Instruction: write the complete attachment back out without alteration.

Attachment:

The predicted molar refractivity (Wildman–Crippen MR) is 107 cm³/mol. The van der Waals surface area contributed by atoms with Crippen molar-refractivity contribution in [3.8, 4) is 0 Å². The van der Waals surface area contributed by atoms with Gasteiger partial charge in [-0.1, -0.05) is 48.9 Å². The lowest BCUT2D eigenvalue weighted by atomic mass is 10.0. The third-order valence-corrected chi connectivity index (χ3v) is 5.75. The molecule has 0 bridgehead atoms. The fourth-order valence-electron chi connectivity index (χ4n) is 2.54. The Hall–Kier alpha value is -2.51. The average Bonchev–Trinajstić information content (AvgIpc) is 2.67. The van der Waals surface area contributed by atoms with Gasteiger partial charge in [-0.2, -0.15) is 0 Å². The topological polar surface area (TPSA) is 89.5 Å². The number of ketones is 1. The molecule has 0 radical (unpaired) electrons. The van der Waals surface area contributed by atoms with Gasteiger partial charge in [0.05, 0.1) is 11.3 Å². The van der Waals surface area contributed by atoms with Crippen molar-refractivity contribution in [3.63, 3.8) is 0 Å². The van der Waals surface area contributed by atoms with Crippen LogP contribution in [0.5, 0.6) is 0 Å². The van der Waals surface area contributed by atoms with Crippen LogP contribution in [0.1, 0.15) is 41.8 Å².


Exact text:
The predicted molar refractivity (Wildman–Crippen MR) is 107 cm³/mol. The van der Waals surface area contributed by atoms with Crippen molar-refractivity contribution in [3.8, 4) is 0 Å². The van der Waals surface area contributed by atoms with Gasteiger partial charge in [-0.1, -0.05) is 48.9 Å². The lowest BCUT2D eigenvalue weighted by atomic mass is 10.0. The third-order valence-corrected chi connectivity index (χ3v) is 5.75. The molecule has 0 bridgehead atoms. The fourth-order valence-electron chi connectivity index (χ4n) is 2.54. The Hall–Kier alpha value is -2.51. The average Bonchev–Trinajstić information content (AvgIpc) is 2.67. The van der Waals surface area contributed by atoms with Gasteiger partial charge in [-0.2, -0.15) is 0 Å². The topological polar surface area (TPSA) is 89.5 Å². The number of ketones is 1. The molecule has 0 radical (unpaired) electrons. The van der Waals surface area contributed by atoms with Gasteiger partial charge in [0.05, 0.1) is 11.3 Å². The van der Waals surface area contributed by atoms with Crippen molar-refractivity contribution in [3.63, 3.8) is 0 Å². The van der Waals surface area contributed by atoms with Crippen LogP contribution in [0.5, 0.6) is 0 Å². The van der Waals surface area contributed by atoms with Crippen LogP contribution in [0.1, 0.15) is 41.8 Å².